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Patient cultural assessment paper - Essay Example

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Human diversity is a complex issue for the nurse, that has many inter-linking facets providing novel situations, ethical dilemmas, and also a wealth of skills, knowledge and competencies to solving critical health and social care issues. Nursing is a social activity and so the range of patient, co-worker and the general public temperaments that personal will come into contact with is vast (Carillo, Green, & Betancourt, 1990)…
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Patient cultural assessment paper
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Download file to see previous pages Firstly, a description of the responsibilities of nurses (in the 21st century) to multicultural issues will be presented. Secondly, the needs and expectations of an American Indian with regard to health care delivery will be explored. A conclusion will synthesize the main points of the paper and place it in the larger context of clinical governance.
Communication, care and justice and fairness within nursing are critical issues as staff must be able to engage with, and develop therapeutic relationships with a diverse range of individuals, cultures, communities and aggregate groups that comprise a community. In order to be sensitive to the human diversity of patients, it is evident to that a nurse must continually develop skills of sensitivity to other's ways of expressing their needs, expectations and responses to health care issues (Carillo, Green, & Betancourt, 1990). Further, the nurse must cultivate an awareness of the socio-political issues within her community which will impact on decision-making of patient care, such as gender roles, issues of multiculturalism, and social protection of the socially excluded (e.g., the elderly, disabled, the homeless and minority groups). These relationships are bound up in concepts of power, and the nurse must be aware that they are perceived as the one's who have the power (in the form of knowledge) by the patients (Carillo, Green, & Betancourt, 1990). The nurse must remain aware of the influence the power the role of the nurse brings with it, and so not unduly influence a patient deciding on their treatment, as this would infringe on the patient's right to not be coerced into any particular procedure.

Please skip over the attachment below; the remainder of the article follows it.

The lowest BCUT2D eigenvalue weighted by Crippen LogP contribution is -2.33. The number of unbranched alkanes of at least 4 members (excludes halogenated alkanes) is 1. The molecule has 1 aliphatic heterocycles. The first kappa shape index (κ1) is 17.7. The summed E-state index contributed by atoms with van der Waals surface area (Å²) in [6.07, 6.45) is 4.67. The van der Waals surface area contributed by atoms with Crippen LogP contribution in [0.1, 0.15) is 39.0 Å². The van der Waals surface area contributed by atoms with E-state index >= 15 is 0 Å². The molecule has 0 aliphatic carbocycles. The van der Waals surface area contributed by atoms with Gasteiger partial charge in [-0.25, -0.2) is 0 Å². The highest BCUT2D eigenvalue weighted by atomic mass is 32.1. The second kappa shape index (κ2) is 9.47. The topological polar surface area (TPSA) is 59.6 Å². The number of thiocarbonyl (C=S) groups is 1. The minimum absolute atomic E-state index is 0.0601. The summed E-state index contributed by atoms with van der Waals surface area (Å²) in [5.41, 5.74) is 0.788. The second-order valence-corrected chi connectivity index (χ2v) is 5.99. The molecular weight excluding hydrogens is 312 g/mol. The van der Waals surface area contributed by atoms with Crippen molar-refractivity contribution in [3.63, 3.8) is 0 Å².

Turning now to the culture of an American Indian, concepts of beliefs, values and expectations of health care needs will be discussed. In contrast to the existing (although changing) biomedical model of health and well being, many indigenous patients attribute causes of their illness to factors very different to those considered by Western healthcare (Queensland Government, 2006). For example, it is not unusual for an American Indian to have an aversion to X-rays, which are not so different from photographs (often considered to be 'soul stealers' in indigenous belief systems). It is also not unusual for an American Indian to have a different concept of the course of an illness or ill health, such as the influence of natural forces, rather than subscribing to the germ theory of disease (Zucherman, Haley, Roubideaux, & Lillie-Blanton, 2004). Alternatively, an American Indian may feel hesitant about receiving an injection as it is introducing a foreign substance into their body, and their socio-cultural construction of life does not have a place for such an activity. It is important for a nurse to be educated about differences in perception of illness and well being, as these cultural forces influence belief systems that may explain why an indigenous patient does, or does not, choose to adhere to a treatment or health promoting activity.
Family and the community also play a large role in American Indian health belief systems, as they belong to a collectivist culture. Hence, the individual in society is de-emphasized and the social group as a whole becomes the focus of importance when making ...Download file to see next pagesRead More
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